“Everyone is against Wowereit and Vattenfall… the conservatives, the liberals, the Chamber of Commerce. They all object to Vattenfall as a competition killer,” says Schäfer, “ and public opinion was successful last March in shutting down Vattenfall’s plans for a coal-fired plant in Berlin. Wowereit only came out against the plant once the plan was dead. The city, meanwhile, is moving very, very slowly to tackle climate change.”
The city takes a different point of view on that issue: Cornelia Poczka, the Head of Federal, European and Cabinet Affairs at Berlin’s municipal Department for the Environment, says that Berlin has taken steps to cut CO2 emissions. “We have made three main policy steps. First, we plan to cut CO2 emissions by 80 percent by 2050 compared to 1990 levels. We cut them by 25 percent by 2005, five years ahead of schedule because of the deindustrialization of the East. Second, we have introduced an environmental zone in the inner city to limit polluting vehicles.
Finally, we have a huge program to retrofit our building stock to increase energy efficiency. The Economic Intelligence Unit says that we are the eighth cleanest of 30 European cities. And we are the biggest city in the top eight.”
Berlin’s government speaks of the reduction of fossil fuels – which are slowly replacing coal with natural gas in cogeneration plants – but argues that a lot of green technology has not reached the stage where it can be fully employed. “We had plans for solar panels everywhere,” says Poczka, “but this is difficult in a comparatively dense city, where not all the roofs are appropriate and where we don’t get a lot of sun. Windmills take up space and cannot be placed too close to residential areas. But that said, we are open to innovation, are piloting programs and have a biomass power cogeneration plant under development.”
Other city plans include the introduction of vegetation that requires less water and can survive the hotter summers. Surveys are being conducted to ensure Berlin will have sufficient water and locallysourced food supplies in 2050. The reduction of motor vehicles, the extension of the cycling grid and an increase in public transportation with shorter wait times are all underway.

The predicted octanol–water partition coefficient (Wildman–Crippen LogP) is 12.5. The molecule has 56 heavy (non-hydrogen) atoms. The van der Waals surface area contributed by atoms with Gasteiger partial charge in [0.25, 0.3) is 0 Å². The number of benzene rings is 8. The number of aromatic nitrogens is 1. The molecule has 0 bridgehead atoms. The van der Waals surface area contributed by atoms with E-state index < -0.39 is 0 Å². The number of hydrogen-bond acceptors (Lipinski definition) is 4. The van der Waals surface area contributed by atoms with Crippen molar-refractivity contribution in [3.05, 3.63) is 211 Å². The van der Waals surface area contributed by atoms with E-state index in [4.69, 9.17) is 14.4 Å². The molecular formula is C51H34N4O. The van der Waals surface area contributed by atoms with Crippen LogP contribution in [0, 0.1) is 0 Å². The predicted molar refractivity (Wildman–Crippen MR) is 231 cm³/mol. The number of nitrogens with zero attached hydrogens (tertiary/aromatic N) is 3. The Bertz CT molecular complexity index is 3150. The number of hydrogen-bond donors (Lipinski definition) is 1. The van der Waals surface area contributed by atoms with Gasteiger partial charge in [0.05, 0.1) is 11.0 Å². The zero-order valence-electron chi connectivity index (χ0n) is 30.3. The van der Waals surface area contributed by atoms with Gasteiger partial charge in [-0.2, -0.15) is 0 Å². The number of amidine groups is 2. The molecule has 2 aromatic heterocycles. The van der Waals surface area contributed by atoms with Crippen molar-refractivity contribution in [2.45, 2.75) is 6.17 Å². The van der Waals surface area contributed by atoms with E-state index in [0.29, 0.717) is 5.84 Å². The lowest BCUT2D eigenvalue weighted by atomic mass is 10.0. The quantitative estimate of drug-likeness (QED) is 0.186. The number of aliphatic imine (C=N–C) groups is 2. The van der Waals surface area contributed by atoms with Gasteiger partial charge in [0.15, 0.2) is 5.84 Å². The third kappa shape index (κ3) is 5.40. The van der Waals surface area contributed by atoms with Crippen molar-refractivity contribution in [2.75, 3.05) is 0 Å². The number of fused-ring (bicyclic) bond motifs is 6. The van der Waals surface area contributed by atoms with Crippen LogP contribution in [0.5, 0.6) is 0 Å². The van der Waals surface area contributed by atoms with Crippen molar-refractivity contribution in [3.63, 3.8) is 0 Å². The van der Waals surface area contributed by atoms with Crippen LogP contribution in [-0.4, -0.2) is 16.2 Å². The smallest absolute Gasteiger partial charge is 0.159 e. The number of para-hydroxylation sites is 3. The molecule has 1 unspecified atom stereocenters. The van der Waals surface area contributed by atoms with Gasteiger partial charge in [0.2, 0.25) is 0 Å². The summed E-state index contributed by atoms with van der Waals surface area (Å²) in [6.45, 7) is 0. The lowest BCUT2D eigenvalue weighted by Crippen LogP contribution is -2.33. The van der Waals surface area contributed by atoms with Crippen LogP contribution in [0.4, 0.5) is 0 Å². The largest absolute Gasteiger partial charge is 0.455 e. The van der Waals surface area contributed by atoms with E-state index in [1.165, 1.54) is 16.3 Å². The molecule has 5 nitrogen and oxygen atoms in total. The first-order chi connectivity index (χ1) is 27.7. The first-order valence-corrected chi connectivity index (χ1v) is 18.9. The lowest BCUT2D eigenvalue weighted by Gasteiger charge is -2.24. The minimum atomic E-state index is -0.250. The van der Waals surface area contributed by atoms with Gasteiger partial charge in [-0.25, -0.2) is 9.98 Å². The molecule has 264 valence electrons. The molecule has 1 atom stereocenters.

But the plans to continue using coal, which accounts for 20 percent of greenhouse gases worldwide, infuriates the Green Party. According to Schäfer, “Berlin needs an energy model based on 100 percent renewables. That means: wind, solar, biomass. Berlin is moving too slowly in this direction. We must grab the first mover advantage in the competition between cities to attract companies that will be market leaders. We are not moving as fast as Austin, Seattle or Copenhagen.”
Activists and the environmental NGO community tend to agree, but are not convinced that even the Greens are doing enough. Daniel Mittler is an environmental blogger (greendaniel.blogspot.com), a former international negotiator for Greenpeace and an expert at the European Climate Foundation. “It is shameful that my neighbourhood, Kreuzberg, which has been run by the Green Party for so long, is still nowhere in terms of renewable power,” he says.
“Just because Berlin is not going to go underwater does not mean that we don’t need as dramatic change as elsewhere. Berlin needs to be a leader in energy efficiency and renewables. Now, it is only mediocre at best – and the city government is refusing to force Vattenfall to move faster and more aggressively towards a renewable future.”